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Genocide in Kurdistan: If I could, I’d fight alongside them

As tens of thousands of Kurdish families flee their burning homes, world leaders do nothing and America lets down an ally once again
Kurdish women flash victory signs and shout slogans, as they protest against possible Turkish military operation on their areas, at the Syrian-Turkish border, in Ras al-Ayn, Syria, Monday, Oct. 7, 2019. (AP Photo)
Kurdish women flash victory signs and shout slogans, as they protest against possible Turkish military operation on their areas, at the Syrian-Turkish border, in Ras al-Ayn, Syria, Monday, Oct. 7, 2019. (AP Photo)

As historians used to say, Erst die Tatsachen, “First the facts.” There are about 25 million people who identify themselves as Kurds (this includes the Zaza, who speak a different but related language, and the Yazidis, adherents of their own particular religion).

Many Kurds believe their nation to be descended from ancient Media: the Medes destroyed the Assyrian capital, Nineveh, in 612 BCE and enjoy a good press in Jewish writings. The apocryphal Tobit and his family settled in Ecbatana, now Hamadan in northwestern Iran. The Ten Lost Tribes were exiled there. The Medes spoke a language of the northwestern branch of the Iranian languages, fairly close to Old Persian, the ancestor of modern Farsi. Kurdish, of which there are several distinct dialects (Kurmanji, spoken mainly in Turkey, is the largest, followed by Suleimani, in Iraq), is correspondingly northwestern Iranian too. Unlike Persian it has grammatical gender, and case endings, and an ergative verb. The common ending of place names –stan is Iranian and means “place where”: Kurds live mainly in the modern states of Iran, Iraq, Turkey, and Syria, with smaller numbers in the Transcaucasian republics of the former USSR: Armenia, Azerbaijan, and Georgia. Kurdistan is the place where Turkey, Iraq, Iran, and Syria meet where Kurds are most numerous.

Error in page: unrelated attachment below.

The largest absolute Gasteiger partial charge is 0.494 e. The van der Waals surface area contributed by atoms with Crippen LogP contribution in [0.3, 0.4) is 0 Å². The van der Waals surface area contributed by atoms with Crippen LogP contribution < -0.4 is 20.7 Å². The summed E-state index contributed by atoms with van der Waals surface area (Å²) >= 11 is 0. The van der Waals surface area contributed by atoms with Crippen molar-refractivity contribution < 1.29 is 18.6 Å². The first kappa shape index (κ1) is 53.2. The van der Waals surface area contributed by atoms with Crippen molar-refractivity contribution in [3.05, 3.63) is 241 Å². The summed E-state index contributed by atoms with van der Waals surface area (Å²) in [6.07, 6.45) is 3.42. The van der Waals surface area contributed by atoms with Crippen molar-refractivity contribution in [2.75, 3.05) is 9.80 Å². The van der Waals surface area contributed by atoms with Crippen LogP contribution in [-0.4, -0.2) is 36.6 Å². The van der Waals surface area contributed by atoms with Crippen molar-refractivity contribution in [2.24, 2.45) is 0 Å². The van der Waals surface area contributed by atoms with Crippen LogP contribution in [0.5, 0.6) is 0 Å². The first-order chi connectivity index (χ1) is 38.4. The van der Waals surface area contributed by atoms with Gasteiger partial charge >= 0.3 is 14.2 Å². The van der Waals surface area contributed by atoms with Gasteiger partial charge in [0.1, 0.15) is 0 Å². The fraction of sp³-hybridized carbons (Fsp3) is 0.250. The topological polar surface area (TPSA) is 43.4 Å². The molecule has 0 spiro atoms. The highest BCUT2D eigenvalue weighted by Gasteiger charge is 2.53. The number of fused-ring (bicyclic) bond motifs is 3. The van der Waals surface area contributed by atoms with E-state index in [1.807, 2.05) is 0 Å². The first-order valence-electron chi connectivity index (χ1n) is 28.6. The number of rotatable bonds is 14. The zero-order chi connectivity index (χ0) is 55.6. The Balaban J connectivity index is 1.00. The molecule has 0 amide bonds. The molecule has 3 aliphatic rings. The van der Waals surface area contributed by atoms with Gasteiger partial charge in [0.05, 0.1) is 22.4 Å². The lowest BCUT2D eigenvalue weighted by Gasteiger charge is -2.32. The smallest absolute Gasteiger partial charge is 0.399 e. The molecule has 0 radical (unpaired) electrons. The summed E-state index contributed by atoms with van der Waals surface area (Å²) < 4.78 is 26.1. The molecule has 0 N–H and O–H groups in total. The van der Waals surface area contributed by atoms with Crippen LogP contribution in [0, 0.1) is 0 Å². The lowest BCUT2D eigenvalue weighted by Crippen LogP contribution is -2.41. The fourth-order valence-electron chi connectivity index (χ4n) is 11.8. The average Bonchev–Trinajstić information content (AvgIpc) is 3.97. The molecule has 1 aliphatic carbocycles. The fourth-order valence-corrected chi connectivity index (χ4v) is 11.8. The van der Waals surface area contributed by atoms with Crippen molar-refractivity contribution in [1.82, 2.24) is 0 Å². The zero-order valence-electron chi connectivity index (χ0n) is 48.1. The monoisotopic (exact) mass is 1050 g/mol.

There was a Kurdish khanate at Bitlis in western Armenia in the 17th century: the epic romance of Mam u Zine, was set down in writing by Ehmed Khani then. But Kurdish social organization remains tribal, as is the case for other Iranian peoples such as the Balochis, relatives of the Kurds who now live to the east of the present-day borders of Iran. Till very recently there was no Kurdish national state, though the Soviets attempted to establish one at Mahabad in Iran after World War II. (The US and Britain forced them to abandon the idea.) Most Kurds are Sunni Muslims, but pre-Muslim practices and beliefs related to the ancient faith of the Iranians, Zoroastrianism, survive in the practices of the fascinating Yaresan and Ahl-i Haqq religious orders or brotherhoods. These also display the strong influence of the Sufi mystical teachings and organization, and some of their rites come from the same sources as ancient Roman Mithraism. Kurds have a rich heritage of music and folklore as well. Kurds have played an important role in the larger history of the Muslim world: the great Saladin, who liberated Jerusalem from the Crusaders, was an ethnic Kurd.